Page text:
It may be unrealistic to think that anyone will ever be able to safely eat crabs or fish caught in Pearl Harbor, which, as the U.S. Navy says, is a “natural trap, or sink, for sediments and chemicals discharged with surface water runoff from approximately 110 square miles of watershed, or 20 percent of Oahu’s land surface.”

Even so, the Navy is going to take a shot at reducing contaminants in several parts of the harbor enough so that fish might be safe to eat within the next decade or two.

In 2009, the Navy determined that sediments at 10 sites in the harbor — part of a larger Superfund site — were polluted with metals (antimony, cadmium, copper, lead, mercury, silver, and zinc), PCBs, and chlorinated pesticides, namely dieldrin and endosulfan. At four of those sites, the Navy proposed no active remediation because it felt the chemical concentrations there “do not pose unacceptable risk to people or the environment.”

Pearl Harbor view from Aiea Heights. 15 dec 2014. photograph Cory Lum

Sediments in Pearl Harbor have long been contaminated with myriad toxic chemicals the Navy now wants to try to clean up.

Cory Lum/Civil Beat

At the other six, however, the Navy has determined the sediments include chemicals that do threaten human health and the environment. Those sites include Southeast Loch, Oscar 1 and 2 Piers Shoreline, Off Ford Island Landfill and Camel Refurbishing Area, Bishop Point, Off Waiau Power Plant and Aiea Bay.

If it sticks with the plan it proposed earlier this year, the Navy may be spending nearly $60 million remediating contaminated sediments from those sites.

Simply dredging the sediments would have been the expensive option and would have cost about half a billion dollars to implement. Instead, the Navy has recommended some focused dredging at two of the sites, some sand mixing, as well as the use of activated carbon.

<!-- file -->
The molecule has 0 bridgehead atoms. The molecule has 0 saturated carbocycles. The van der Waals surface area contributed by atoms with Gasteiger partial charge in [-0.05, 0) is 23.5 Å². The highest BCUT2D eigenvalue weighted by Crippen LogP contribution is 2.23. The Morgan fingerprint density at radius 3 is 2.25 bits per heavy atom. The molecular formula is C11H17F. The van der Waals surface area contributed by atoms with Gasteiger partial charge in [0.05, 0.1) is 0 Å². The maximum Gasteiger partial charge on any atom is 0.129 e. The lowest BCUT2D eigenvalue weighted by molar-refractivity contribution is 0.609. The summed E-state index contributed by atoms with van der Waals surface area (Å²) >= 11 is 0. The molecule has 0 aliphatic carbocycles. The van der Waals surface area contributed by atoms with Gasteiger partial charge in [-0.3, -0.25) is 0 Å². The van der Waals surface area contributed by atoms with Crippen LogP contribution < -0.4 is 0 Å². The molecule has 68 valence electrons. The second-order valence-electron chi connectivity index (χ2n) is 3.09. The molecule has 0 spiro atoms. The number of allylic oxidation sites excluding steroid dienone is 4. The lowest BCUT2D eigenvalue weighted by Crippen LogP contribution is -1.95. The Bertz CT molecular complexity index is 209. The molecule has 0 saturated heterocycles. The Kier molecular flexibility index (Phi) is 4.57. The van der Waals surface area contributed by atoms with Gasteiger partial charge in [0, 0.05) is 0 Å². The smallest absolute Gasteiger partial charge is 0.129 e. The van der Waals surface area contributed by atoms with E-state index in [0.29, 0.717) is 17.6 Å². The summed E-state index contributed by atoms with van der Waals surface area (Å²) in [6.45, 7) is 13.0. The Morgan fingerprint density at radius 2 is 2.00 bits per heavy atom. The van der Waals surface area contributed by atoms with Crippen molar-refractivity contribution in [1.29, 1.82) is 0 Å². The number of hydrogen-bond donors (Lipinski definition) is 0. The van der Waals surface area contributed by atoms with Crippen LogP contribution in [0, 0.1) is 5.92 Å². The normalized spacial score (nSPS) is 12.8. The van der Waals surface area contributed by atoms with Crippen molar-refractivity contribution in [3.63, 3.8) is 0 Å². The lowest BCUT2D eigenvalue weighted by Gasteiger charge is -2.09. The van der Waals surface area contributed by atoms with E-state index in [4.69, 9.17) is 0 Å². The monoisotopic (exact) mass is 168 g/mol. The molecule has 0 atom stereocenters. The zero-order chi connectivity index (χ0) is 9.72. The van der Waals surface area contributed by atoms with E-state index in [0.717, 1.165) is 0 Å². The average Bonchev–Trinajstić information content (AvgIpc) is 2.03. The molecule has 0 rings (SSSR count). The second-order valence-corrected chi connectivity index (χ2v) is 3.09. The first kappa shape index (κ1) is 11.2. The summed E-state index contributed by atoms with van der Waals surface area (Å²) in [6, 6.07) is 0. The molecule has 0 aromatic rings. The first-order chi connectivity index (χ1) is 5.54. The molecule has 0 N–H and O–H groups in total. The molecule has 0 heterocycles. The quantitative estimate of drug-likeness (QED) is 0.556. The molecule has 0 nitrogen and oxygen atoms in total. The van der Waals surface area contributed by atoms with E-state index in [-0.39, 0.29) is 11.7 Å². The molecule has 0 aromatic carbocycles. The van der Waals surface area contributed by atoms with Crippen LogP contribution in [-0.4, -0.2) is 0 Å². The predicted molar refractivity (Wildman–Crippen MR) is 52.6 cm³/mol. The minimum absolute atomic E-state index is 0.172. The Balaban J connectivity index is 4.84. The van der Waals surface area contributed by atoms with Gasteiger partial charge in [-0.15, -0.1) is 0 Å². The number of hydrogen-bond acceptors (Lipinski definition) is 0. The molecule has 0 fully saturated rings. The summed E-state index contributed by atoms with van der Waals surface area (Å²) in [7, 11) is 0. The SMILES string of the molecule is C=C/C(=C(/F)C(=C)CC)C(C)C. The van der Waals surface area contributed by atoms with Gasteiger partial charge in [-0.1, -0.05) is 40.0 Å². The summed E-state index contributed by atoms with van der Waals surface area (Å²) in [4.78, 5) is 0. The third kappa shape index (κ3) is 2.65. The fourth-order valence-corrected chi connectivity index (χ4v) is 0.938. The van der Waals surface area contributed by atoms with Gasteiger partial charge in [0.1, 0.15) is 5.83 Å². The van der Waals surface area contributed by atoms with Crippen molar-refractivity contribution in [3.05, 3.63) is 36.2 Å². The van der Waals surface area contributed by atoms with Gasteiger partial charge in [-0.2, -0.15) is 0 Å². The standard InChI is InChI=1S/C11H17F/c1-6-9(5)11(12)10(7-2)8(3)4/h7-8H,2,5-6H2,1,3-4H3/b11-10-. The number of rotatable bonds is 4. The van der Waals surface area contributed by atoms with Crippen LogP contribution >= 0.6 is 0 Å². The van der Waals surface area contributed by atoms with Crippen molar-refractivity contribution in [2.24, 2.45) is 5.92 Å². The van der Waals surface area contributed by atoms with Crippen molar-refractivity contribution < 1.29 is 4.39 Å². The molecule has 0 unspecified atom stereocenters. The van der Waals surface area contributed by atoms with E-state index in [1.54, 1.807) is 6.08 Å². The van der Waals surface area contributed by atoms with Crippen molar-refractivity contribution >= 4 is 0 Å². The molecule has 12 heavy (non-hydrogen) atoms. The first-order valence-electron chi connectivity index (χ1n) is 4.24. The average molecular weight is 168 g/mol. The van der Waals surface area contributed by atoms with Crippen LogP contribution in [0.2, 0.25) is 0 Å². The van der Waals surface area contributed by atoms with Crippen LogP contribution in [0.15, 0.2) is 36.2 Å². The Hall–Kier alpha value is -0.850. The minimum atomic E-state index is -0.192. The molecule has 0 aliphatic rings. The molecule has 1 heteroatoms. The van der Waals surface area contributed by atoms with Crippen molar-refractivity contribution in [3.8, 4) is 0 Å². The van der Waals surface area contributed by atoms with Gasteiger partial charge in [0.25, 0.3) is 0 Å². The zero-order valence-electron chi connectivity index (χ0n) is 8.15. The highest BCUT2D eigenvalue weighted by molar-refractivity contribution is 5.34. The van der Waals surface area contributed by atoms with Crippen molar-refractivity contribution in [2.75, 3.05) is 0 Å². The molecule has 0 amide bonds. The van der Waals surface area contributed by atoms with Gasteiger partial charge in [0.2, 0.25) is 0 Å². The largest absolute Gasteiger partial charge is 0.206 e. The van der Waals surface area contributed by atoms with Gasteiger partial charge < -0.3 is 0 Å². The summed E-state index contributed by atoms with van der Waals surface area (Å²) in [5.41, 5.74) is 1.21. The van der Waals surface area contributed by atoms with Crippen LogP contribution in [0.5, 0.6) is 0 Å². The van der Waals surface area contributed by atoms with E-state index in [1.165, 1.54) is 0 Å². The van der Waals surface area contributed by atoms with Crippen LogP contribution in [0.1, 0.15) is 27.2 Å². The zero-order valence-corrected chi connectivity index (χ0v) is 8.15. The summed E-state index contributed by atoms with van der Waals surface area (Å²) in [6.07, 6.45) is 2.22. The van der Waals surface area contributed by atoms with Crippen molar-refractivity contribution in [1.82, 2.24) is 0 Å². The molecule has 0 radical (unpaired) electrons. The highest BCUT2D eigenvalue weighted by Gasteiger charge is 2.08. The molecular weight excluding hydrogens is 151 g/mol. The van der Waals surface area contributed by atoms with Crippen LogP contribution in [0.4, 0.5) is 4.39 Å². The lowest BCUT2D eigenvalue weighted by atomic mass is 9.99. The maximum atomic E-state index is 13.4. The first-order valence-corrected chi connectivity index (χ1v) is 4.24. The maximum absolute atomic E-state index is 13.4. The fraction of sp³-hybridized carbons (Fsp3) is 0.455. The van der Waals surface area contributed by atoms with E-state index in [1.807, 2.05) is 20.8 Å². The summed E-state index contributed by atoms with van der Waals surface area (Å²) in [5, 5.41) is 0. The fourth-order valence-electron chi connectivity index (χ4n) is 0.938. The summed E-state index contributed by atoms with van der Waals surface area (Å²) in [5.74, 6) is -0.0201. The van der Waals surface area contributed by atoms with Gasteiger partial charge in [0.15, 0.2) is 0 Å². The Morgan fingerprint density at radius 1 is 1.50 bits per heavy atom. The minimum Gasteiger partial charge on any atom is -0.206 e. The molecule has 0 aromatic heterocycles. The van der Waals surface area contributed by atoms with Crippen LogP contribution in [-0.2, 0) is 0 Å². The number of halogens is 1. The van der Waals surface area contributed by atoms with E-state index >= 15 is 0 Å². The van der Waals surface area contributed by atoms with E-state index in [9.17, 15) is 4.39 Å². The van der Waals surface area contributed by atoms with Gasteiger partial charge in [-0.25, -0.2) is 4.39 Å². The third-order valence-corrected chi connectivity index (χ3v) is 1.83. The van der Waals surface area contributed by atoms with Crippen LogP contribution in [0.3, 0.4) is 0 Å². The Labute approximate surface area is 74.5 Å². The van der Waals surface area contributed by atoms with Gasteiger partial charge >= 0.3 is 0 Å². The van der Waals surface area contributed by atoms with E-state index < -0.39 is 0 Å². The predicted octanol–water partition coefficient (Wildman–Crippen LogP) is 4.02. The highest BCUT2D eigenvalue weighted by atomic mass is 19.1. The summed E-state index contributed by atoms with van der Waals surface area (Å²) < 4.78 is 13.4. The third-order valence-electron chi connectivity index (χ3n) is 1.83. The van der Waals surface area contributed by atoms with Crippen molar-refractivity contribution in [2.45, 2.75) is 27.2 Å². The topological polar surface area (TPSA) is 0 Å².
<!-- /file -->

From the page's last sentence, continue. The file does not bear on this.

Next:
The public comment period on the plan ended in March and a Record of Decision on the preferred alternatives is expected to be signed by the Navy, the EPA, and state Department of Health in 2019, according to Denise Emsley, public affairs officer for the Naval Facilities Engineering Command Hawaii.

Because of the contamination in the harbor, the Navy limits fishing to certain sites and it’s strictly catch-and-release. Should the proposed plan be implemented, PCB concentrations in fish tissue is projected to drop to 190 micrograms per kilogram (wet weight for fish fillets) within the 10- to 20-year natural recovery period following completion of remedy construction, the Navy’s plan states.

“The fish tissue target is based on the (Hawaii Department of Health) (2012) fish advisory level for limited fish consumption. EPA and Hawaii’s DOH have concurred with the preferred alternatives presented,” it states.

The DOH advises that a person may safely consume up to one 4-ounce serving per month of fish with that level of PCBs in their tissue.

Pearl Harbor sediment contamination Navy

Reprinted with permission from the current issue of Environment Hawaii, a non-profit news publication founded in 1990. All issues published in the last five years are available free to Environment Hawaii subscribers at www.environment-hawaii.org. Non-subscribers must pay $10 for a two-day pass. All issues older than that are free to the public.

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